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    • I just read Susan Wyndham’s piece about the longlist in the SMH, she notes that many of the books feature family abuse as a reflection of society. Maybe N didn’t fit the theme/judges’ preoccupation?
      (And maybe that’s partly why we liked it!)

      Liked by 1 person

  5. Yes, thanks for the list, so surprised that To Name Those Lost, not found on the list. I think one of the golden novels will be the winner. Between The Golden Age and Golden Boys. Both authors write truly touching stories.

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    • Sonya Hartnett writes well… but I find her melancholia and sour view of the world oppressive, and though perhaps I shouldn’t say this because I haven’t read much of her recent titles, I don’t think she’s developed much as a writer since her early days.

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  6. Yes, yes and yes, Lisa, agree with all of that. Going to look for Susan’s article now.

    Liked by 1 person

  7. The one missing for me is Heat & Light by Ellen Van Neerven!

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    • Hi Angela, thanks for dropping by:)
      Yes, of course, I haven’t read that one myself, but I know it’s highly regarded.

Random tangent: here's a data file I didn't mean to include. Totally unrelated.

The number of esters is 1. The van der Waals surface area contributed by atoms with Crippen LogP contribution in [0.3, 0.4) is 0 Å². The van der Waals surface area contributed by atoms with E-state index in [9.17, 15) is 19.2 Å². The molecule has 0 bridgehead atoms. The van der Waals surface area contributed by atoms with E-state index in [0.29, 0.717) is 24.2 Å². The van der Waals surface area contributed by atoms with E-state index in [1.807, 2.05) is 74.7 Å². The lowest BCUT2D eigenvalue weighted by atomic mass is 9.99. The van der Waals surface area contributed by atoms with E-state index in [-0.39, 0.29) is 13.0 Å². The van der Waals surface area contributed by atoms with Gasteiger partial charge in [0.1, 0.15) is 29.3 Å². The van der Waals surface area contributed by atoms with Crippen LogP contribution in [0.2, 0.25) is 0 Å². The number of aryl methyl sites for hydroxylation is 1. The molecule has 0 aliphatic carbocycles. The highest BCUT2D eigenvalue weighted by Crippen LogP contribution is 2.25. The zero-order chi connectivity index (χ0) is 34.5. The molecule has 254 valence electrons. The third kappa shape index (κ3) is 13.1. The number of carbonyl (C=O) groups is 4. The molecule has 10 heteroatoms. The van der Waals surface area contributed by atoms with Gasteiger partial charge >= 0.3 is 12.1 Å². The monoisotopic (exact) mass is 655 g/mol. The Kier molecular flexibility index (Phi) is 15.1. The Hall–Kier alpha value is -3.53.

Have you reviewed Tree Palace and Here Come the Dogs? I’ll link to yours if you have….

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    • I loved Heat and Light too – but unfortunately, short story collections aren’t eligible for the Miles Franklin either.

      (I know, I know, I’m *such* a downer…)

      Still, fingers crossed for the Stella!

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      • I don’t suppose you happen to know the eligibility rules re publishing dates? Is it the previous calendar year (Jan-Dec) or is it something else?

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        • I looked it up yesterday because I was curious/a giant nerd. Here’s the official word on publishing dates:

          “For an entry to be valid, the novel must have been first published in any country in the year preceding the award (i.e. published in 2014 for the 2015 Award).”

          The Miles Franklin terms and conditions actually make for interesting reading: http://goo.gl/PUW8u2 (fingers crossed that link works…)

          Liked by 1 person

          • LOL Not as nerdy as me, I’ve looked it half a dozen times and not found the answer! So thank you for clarifying it:)

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  8. Very glad to see Tree Palace and Here Come the Dogs there. I would love to read the others.